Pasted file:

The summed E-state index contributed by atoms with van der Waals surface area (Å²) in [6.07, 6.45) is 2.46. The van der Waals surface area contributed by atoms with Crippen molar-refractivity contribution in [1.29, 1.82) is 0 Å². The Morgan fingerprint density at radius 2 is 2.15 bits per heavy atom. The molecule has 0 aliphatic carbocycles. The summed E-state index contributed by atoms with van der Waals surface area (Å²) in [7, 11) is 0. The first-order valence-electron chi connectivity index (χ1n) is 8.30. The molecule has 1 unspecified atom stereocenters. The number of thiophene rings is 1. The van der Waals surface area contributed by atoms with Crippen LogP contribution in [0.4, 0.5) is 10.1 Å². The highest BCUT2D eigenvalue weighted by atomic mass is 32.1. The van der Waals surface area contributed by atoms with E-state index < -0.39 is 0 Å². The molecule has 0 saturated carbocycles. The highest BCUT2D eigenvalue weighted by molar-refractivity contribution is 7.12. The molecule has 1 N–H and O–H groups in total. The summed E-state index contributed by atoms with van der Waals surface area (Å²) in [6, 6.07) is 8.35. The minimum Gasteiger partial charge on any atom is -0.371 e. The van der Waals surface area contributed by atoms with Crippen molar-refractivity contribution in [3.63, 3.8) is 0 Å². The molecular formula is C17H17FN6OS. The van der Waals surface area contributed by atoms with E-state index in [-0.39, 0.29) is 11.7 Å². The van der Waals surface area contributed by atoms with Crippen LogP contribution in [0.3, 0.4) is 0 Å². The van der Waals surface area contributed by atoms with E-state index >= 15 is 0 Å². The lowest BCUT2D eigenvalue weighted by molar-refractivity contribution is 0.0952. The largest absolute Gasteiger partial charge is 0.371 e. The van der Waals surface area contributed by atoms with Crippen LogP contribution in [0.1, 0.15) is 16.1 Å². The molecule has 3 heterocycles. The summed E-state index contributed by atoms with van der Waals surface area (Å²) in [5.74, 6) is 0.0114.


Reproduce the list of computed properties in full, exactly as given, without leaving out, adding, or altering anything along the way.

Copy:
The summed E-state index contributed by atoms with van der Waals surface area (Å²) in [6.07, 6.45) is 2.46. The van der Waals surface area contributed by atoms with Crippen molar-refractivity contribution in [1.29, 1.82) is 0 Å². The Morgan fingerprint density at radius 2 is 2.15 bits per heavy atom. The molecule has 0 aliphatic carbocycles. The summed E-state index contributed by atoms with van der Waals surface area (Å²) in [7, 11) is 0. The first-order valence-electron chi connectivity index (χ1n) is 8.30. The molecule has 1 unspecified atom stereocenters. The number of thiophene rings is 1. The van der Waals surface area contributed by atoms with Crippen LogP contribution in [0.4, 0.5) is 10.1 Å². The highest BCUT2D eigenvalue weighted by atomic mass is 32.1. The van der Waals surface area contributed by atoms with E-state index < -0.39 is 0 Å². The molecule has 0 saturated carbocycles. The highest BCUT2D eigenvalue weighted by molar-refractivity contribution is 7.12. The molecule has 1 N–H and O–H groups in total. The summed E-state index contributed by atoms with van der Waals surface area (Å²) in [6, 6.07) is 8.35. The minimum Gasteiger partial charge on any atom is -0.371 e. The van der Waals surface area contributed by atoms with Crippen molar-refractivity contribution in [3.63, 3.8) is 0 Å². The molecular formula is C17H17FN6OS. The van der Waals surface area contributed by atoms with E-state index in [-0.39, 0.29) is 11.7 Å². The van der Waals surface area contributed by atoms with Crippen LogP contribution in [0.3, 0.4) is 0 Å². The van der Waals surface area contributed by atoms with E-state index >= 15 is 0 Å². The lowest BCUT2D eigenvalue weighted by molar-refractivity contribution is 0.0952. The largest absolute Gasteiger partial charge is 0.371 e. The van der Waals surface area contributed by atoms with Crippen LogP contribution in [0.1, 0.15) is 16.1 Å². The molecule has 3 heterocycles. The summed E-state index contributed by atoms with van der Waals surface area (Å²) in [5.74, 6) is 0.0114.